Meghalaya outfit’s interlocutor accuses govt for withdrawal of the group from peace process
SHILLONG — Five days after Hynniewtrep National Liberation Council (HNLC) withdrew from the tripartite peace talks with the Centre and the Meghalaya government, the outlawed militant outfit’s interlocutor for the peace talks, Sadon Blah on Monday blamed the government for group pulling out of the peace process.
He said that the HNLC was forced to withdraw itself from the peace process after the government adopted a “legal” instead of a “political approach”.
“The government must consider the general and basic demands of the HNLC to facilitate the participation of the leaders in the peace talks and take forward the peace process by considering the matter from the political perspective and not from the legal angle,” he told the media.
Blah stated that the ball is in the government’s court, and if they are ready to reconsider amnesty to the cadres of the HNLC, the tripartite peace talks with the Centre and State government can be resumed.
He informed that most of the cases against the HNLC cadres involve bomb blasts, and according to Union Minister of State for Home Ajay Kumar Mishra, they are not considered “heinous crimes”.
Even during a war, the critical problems can be resolved through a political approach, Blah remarked.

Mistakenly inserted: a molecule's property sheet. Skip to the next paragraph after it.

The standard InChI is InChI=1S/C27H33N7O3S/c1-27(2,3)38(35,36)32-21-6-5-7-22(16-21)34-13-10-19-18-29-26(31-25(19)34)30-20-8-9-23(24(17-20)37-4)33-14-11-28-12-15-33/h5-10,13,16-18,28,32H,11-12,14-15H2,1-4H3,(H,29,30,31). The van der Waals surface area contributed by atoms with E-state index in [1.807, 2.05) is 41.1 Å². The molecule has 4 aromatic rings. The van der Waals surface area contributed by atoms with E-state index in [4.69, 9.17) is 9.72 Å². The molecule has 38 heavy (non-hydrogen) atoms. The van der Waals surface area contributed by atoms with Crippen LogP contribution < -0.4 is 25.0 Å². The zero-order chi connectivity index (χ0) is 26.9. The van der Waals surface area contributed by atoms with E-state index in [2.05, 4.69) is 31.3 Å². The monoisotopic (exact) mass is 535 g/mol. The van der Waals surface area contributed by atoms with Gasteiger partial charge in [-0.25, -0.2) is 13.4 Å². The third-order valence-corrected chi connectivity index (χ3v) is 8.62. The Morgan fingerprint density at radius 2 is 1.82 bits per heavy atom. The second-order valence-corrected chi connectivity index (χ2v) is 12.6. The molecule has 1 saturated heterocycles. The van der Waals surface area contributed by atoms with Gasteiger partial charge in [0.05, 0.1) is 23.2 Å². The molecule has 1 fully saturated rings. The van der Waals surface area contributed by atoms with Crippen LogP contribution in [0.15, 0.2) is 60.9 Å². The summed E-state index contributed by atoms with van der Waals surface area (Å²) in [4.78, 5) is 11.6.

He said several rounds of discussions were held in the past nearly two years on how to take forward the peace talks. The government had stated that it would provide the HNLC members safe passage but did not talk about granting general amnesty to them even though the outfit has been demanding for it.
Blah said that as the negotiator for the HNLC, he had apprised the views and demands of the outfit to the officials of MHA and Intelligence Bureau as well as officials of the state government, and the government’s interlocutor A.K. Mishra.
Blah, who is also the President of Hynniewtrep National Youth Front, said that his organisation strongly condemned the Meghalaya government for failing to bring this peace process to its logical conclusion.
With camps in Bangladesh, the Meghalaya-based extremist outfit HNLC, in a statement earlier, claimed that their core demands for general amnesty to their cadres and lifting of ban were not accepted.
The outfit demanded the withdrawal of all cases against its cadres before talks could proceed further.
The tripartite peace talks between the Centre, the state government, and the HNLC began last year.
Earlier, the NIA, in August 2022, had filed a charge sheet against four members of the outlawed organisation including its Chairman-cum-Commander-in-Chief Bobby Marwein for allegedly triggering a bomb blast on the premises of Star Cement Factory in East Jaintia Hills district in December 12, 2020 for their failure to pay extortion.
In August 2021, violent protests broke out in different places in Meghalaya after General Secretary Chesterfield Thangkhiew of HNLC was killed in a police operation. Police have alleged that he was involved in the IED explosion in Shillong.
While militancy is on the decline in Meghalaya over the last several years, since 2020, the HNLC has been behind a few low-intensity IED blasts in the state. The HNLC, which has been demanding a sovereign Khasi tribal homeland in Meghalaya, is a breakaway faction of the Hynniewtrep Achik Liberation Council, the first tribal militant outfit of the mountainous state, formed in the mid-1980s.